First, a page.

Two million children in Iraq are facing threats including poor nutrition, lack of education, disease and violence, the UN children's agency, Unicef, has said.
The violence led to extreme hardship for many children in Iraq
Hundreds were killed in violence during 2007, while 1,350 were detained by the authorities, it said in a new report.
Some 25,000 children and their families had to leave their homes each month to seek shelter in other parts of Iraq.
But Unicef said the fall in violence in recent months was opening a window for more international assistance.
Earlier, the top US military commander in Iraq, Gen David Petraeus, told the BBC that the number of violent attacks in Iraq had fallen to its lowest in two-and-a-half years.
According to recent figures, some 536 Iraqis have died in violence so far this month, compared with more than 2,300 in December 2006.
In a report entitled "Little Respite for Iraq's Children in 2007", Unicef said Iraqi children continued to pay too high a price for their country's turmoil, and that this year things had got worse.
The report said an average 25,000 children per month were being displaced from their homes as their families fled violence or intimidation. By the end of the year, 75,000 children had resorted to living in camps or temporary shelters.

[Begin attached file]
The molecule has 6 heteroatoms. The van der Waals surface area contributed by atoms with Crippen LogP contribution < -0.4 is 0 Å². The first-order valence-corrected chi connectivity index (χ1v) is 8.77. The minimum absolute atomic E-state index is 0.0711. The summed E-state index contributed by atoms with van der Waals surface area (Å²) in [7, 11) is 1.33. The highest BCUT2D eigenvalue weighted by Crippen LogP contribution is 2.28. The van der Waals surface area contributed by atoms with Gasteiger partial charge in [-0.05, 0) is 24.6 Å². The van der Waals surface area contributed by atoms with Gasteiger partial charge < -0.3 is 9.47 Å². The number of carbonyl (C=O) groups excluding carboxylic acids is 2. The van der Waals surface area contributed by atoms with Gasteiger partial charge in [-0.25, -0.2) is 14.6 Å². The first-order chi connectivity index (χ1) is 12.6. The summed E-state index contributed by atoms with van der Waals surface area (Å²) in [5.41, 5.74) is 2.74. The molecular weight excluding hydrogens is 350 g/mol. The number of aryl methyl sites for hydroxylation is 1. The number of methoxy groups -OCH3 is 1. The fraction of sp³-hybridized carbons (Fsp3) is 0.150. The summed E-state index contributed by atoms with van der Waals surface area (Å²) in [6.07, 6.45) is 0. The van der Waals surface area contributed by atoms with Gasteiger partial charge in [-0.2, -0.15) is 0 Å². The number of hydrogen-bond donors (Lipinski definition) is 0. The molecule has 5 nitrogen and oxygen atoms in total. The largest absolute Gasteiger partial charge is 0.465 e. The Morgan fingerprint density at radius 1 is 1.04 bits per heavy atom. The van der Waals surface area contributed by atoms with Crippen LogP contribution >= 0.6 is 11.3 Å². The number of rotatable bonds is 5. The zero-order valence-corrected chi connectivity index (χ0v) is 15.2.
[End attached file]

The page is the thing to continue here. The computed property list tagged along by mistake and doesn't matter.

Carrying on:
The disruption led to extreme hardship for many children and eroded access to education and healthcare, Unicef said.
Many of the 220,000 displaced children of primary school age had their education affected in a country where around 760,000 children (17%) were already absent from primary school. Only 28% of 17-year-olds sat their final exams.
Unicef said children in remote and hard-to-reach areas were frequently cut off from healthcare and that only 20% outside the capital, Baghdad, had working sewerage in their community. Access to safe water was also a serious issue.
Only 28% of 17-year-olds sat their final exams in the summer
But the agency said there had been some progress during 2007 - more than 4m children were vaccinated against polio and 3m against measles, and more than 500,000 internal refugees were given medical help, safe water and shelter by relief agencies and local communities.
It also said the current fall in violence provided an opportunity to deliver more aid and to get a clearer view of exactly what the conflict had done to Iraq's children.
"Iraqi children are paying far too high a price," said Roger Wright, Unicef's special representative for Iraq.
"While we have been providing as much assistance as possible, a new window of opportunity is opening, which should enable us to reach the most vulnerable with expanded, consistent support. We must act now."
Mr Wright stressed that Iraqi children should be the priority for international investment in Iraq as they would be the "foundation for their country's recovery".